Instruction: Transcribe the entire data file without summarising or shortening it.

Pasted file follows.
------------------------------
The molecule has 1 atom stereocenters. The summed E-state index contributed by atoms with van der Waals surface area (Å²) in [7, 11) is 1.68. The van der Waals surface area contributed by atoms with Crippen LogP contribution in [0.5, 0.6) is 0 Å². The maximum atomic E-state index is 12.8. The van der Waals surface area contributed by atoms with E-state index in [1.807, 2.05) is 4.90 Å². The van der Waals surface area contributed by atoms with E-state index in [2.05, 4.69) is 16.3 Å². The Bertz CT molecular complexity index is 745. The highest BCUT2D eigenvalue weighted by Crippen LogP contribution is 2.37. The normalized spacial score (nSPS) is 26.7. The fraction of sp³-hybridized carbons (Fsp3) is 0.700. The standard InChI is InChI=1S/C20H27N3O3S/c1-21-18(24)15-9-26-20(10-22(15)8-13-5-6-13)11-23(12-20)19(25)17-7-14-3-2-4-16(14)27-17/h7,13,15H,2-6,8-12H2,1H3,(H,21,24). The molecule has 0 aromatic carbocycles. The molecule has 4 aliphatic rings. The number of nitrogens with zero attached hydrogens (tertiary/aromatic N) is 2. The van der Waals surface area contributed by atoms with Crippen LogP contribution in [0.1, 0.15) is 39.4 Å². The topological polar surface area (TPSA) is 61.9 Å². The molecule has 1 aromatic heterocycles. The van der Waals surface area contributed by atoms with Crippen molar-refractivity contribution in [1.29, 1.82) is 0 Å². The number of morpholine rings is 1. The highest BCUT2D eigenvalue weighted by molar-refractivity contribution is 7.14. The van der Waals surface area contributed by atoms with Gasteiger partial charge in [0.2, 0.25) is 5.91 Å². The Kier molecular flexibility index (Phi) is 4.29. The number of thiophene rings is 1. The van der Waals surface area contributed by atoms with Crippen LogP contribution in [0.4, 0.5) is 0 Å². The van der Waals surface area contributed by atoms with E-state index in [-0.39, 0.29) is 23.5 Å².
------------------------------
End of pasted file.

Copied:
The molecule has 1 atom stereocenters. The summed E-state index contributed by atoms with van der Waals surface area (Å²) in [7, 11) is 1.68. The van der Waals surface area contributed by atoms with Crippen LogP contribution in [0.5, 0.6) is 0 Å². The maximum atomic E-state index is 12.8. The van der Waals surface area contributed by atoms with E-state index in [1.807, 2.05) is 4.90 Å². The van der Waals surface area contributed by atoms with E-state index in [2.05, 4.69) is 16.3 Å². The Bertz CT molecular complexity index is 745. The highest BCUT2D eigenvalue weighted by Crippen LogP contribution is 2.37. The normalized spacial score (nSPS) is 26.7. The fraction of sp³-hybridized carbons (Fsp3) is 0.700. The standard InChI is InChI=1S/C20H27N3O3S/c1-21-18(24)15-9-26-20(10-22(15)8-13-5-6-13)11-23(12-20)19(25)17-7-14-3-2-4-16(14)27-17/h7,13,15H,2-6,8-12H2,1H3,(H,21,24). The molecule has 0 aromatic carbocycles. The molecule has 4 aliphatic rings. The number of nitrogens with zero attached hydrogens (tertiary/aromatic N) is 2. The van der Waals surface area contributed by atoms with Crippen LogP contribution in [0.1, 0.15) is 39.4 Å². The topological polar surface area (TPSA) is 61.9 Å². The molecule has 1 aromatic heterocycles. The van der Waals surface area contributed by atoms with Crippen molar-refractivity contribution in [1.29, 1.82) is 0 Å². The number of morpholine rings is 1. The highest BCUT2D eigenvalue weighted by molar-refractivity contribution is 7.14. The van der Waals surface area contributed by atoms with Gasteiger partial charge in [0.2, 0.25) is 5.91 Å². The Kier molecular flexibility index (Phi) is 4.29. The number of thiophene rings is 1. The van der Waals surface area contributed by atoms with Crippen LogP contribution in [0.4, 0.5) is 0 Å². The van der Waals surface area contributed by atoms with E-state index in [-0.39, 0.29) is 23.5 Å².